Stags in the Lab

Stags in the Lab

Pictured above, from left: Margot Puerta ’00, LaQueta Hudson ’07, and Meghan Dancho ’06 at New York’s Feinstein Institute for Medical Research.

by Nina Riccio, M.A. ’09

Margot Puerta ’00 rememb ers her first biology test at Fairfield — the one on which she didn’t do as well as she thought she should. Frustrated, she went to see her professor, Dr. Donald Ross, who suggested they “autopsy” each question.

“We spent two hours going over that test,” she recalled. “He had so many students, yet I couldn’t believe how much time he spent with me.”

Those hours with the late Dr. Ross served her well: Puerta went on to get her master’s in biology and an MBA in finance, and is now the managing editor of Molecular Medicine, a biomedical journal published by New York’s Feinstein Institute for Medical Research.

“A few years ago, the CEO came into my office and asked for my help in hiring someone for the lab, so I contacted Dr. Glenn Sauer (currently the holder of the Ross Chair, in honor of Dr. Ross) at Fairfield and asked him to recommend a few people.” Of those who applied for the position, the clear standout was LaQueta Hudson ’07, a biology major and California native. Today, she’s working in the Feinstein lab on in vitro experiments to do with inflammation and metabolic disorders and doing grad work at nearby affiliate Hofstra University.

Feinstein President Kevin J. Tracey, M.D., said he was looking for someone just like Margot, who had been extremely successful in the lab.

“She attributed much of this success to the experience she had at Fairfield,” he noted. “I was pleased when she recommended one of her colleagues at Fairfield, and hoped she would embody similar values and skills.”

A year or so later, a second position opened up in the lab, and Hudson was asked to help fill the spot. She picked up the phone and called her mentor at Fairfield, Dr. Olivia Harriott, for a recommendation, and shortly thereafter Meghan Dancho ’06 ended up joining the team.

Two things come through loud and clear during a conversation with the three women scientists: all developed strong mentor relationships with their professors at Fairfield, and all point to the rigorous preparation that was expected of them as undergraduates.

Dr. Sauer, for example: “Had a very detailed, very serious approach to biochem,” remembered Hudson. “He would start off with a big picture and gradually bring it down to the smallest detail. I didn’t appreciate it at the time, but I see the merits of that approach now that I’m in the lab.” It’s a skill that Puerta, in her role as editor, also uses with the authors she deals with from all over the world. “I stress that it is essential for clarity to start off broadly before getting down to details.”

“All the professors were sticklers for organization, and they impressed upon us as science majors how important that was,” said Dancho.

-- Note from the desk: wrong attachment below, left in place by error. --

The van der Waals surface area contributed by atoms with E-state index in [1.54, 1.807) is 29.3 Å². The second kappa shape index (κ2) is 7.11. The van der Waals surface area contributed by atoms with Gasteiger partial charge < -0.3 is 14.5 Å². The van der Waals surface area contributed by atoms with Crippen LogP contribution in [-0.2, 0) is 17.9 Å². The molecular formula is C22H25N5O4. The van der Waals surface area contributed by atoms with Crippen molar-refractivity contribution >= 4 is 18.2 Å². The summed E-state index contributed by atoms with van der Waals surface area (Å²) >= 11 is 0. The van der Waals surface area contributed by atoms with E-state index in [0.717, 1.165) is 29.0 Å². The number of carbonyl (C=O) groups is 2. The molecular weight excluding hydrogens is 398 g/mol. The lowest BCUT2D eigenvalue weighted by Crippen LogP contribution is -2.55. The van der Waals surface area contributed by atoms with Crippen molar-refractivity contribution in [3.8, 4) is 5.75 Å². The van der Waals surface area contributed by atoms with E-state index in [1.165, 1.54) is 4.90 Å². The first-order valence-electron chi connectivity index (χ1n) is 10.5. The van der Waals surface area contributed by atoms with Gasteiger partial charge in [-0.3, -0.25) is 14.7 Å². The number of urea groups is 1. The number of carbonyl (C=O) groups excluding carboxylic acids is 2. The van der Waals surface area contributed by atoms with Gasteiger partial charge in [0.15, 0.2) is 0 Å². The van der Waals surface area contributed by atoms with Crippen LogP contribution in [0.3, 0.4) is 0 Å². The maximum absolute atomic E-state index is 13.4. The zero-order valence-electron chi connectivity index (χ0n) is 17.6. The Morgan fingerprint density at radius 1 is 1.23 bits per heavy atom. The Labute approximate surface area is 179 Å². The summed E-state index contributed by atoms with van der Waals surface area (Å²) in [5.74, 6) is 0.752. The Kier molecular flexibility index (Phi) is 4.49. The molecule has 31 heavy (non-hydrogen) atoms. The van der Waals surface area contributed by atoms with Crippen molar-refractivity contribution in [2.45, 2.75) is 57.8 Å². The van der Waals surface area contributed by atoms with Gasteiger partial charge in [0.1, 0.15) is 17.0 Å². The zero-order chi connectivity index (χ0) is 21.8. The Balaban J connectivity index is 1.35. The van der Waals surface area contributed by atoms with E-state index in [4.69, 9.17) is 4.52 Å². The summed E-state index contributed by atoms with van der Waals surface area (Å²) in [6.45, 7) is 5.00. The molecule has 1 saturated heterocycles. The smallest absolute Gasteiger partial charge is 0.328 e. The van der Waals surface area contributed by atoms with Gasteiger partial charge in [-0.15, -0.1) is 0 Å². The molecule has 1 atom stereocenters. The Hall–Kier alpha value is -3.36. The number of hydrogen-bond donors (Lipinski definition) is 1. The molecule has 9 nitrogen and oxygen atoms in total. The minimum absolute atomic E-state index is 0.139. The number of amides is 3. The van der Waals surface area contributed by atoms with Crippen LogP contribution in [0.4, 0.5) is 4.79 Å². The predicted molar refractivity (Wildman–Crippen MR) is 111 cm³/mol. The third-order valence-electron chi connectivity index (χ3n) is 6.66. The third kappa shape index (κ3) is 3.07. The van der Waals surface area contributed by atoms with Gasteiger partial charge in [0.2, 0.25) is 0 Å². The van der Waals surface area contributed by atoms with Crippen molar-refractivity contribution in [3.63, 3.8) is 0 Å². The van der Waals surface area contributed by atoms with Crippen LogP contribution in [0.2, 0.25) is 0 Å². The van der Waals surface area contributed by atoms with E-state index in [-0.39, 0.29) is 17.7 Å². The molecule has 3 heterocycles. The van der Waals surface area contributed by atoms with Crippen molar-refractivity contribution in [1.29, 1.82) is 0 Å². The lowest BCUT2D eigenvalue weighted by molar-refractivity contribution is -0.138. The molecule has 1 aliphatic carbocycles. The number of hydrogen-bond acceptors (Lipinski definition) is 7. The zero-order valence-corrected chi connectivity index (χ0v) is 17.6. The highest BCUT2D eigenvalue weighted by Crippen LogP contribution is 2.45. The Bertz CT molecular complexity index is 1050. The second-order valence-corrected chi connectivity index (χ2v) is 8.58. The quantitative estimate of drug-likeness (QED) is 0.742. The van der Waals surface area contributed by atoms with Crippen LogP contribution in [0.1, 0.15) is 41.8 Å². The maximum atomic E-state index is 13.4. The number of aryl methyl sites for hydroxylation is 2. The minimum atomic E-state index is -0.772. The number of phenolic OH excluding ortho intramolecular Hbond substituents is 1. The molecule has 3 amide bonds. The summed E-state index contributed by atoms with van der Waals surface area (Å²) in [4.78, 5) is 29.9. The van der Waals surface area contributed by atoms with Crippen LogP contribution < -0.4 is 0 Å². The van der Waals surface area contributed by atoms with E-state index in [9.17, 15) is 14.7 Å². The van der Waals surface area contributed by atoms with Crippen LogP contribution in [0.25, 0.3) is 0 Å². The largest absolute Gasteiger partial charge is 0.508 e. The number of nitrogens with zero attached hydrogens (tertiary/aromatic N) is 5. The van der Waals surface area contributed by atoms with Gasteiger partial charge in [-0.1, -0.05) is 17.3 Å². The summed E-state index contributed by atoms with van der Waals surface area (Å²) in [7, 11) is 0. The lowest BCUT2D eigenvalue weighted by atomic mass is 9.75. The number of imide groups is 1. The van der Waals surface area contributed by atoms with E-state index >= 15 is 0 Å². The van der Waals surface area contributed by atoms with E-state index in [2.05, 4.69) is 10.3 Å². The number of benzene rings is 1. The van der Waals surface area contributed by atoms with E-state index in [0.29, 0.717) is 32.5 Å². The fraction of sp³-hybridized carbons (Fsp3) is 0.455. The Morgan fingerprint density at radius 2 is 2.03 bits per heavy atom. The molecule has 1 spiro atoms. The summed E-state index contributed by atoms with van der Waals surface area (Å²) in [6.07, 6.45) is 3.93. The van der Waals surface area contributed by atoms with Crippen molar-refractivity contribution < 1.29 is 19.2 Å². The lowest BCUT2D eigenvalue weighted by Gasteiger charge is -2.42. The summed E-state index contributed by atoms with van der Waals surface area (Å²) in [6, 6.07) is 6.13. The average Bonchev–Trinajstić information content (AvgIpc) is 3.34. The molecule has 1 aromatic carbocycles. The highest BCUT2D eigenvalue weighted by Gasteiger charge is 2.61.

Careful attention to detail, long hours in the lab, and professors who encouraged them to reach ever higher may have been great preparation for their jobs, but there was one thing Fairfield didn’t prepare them for.

“Right after I handed in my master’s thesis, I was at my father’s restaurant, and a customer asked, ‘So what can a blonde like you do with a science degree?’” said Puerta, who still seems stunned by the comment.

Adds Dancho, “I once told someone I was doing scientific research, and he assumed it was in cosmetology!”

Fortunately, those attitudes are far from the norm, and these alumnae are willing to help shepherd future colleagues through the process of job exploration and discernment.

The Winter Break Job Shadow program — a joint effort among Career Services, Alumni Relations, and the Alumni Association — encourages Fairfield juniors to identify career paths that interest them, while alumni working in those fields are contacted and asked to have the students shadow them for a day. During the month January, Feinstein hosted six science majors from Fairfield who spent the day working in various parts of the facility and talking to researchers, administrators, and others in their field of interest.

“I’ve been impressed with Fairfield graduates because they are thoughtful, detail-oriented, collaborative, enthusiastic, and have the skills necessary to advance science,” said Dr. Tracey.


The Donald J. Ross Sr. Chair in Biology and Biochemistry was established this past fall in honor of longtime faculty member Dr. Donald Ross. Associate Professor and past chair of the Biology Department, Dr. Glenn Sauer, is the first holder of the chair. In addition, a Biology Seminar Series in memory of Dr. Ross is held on the last Wednesday of each month through April from noon to 1:30 p.m. in the DiMenna-Nyselius Library Multimedia Room. All are welcome to attend.

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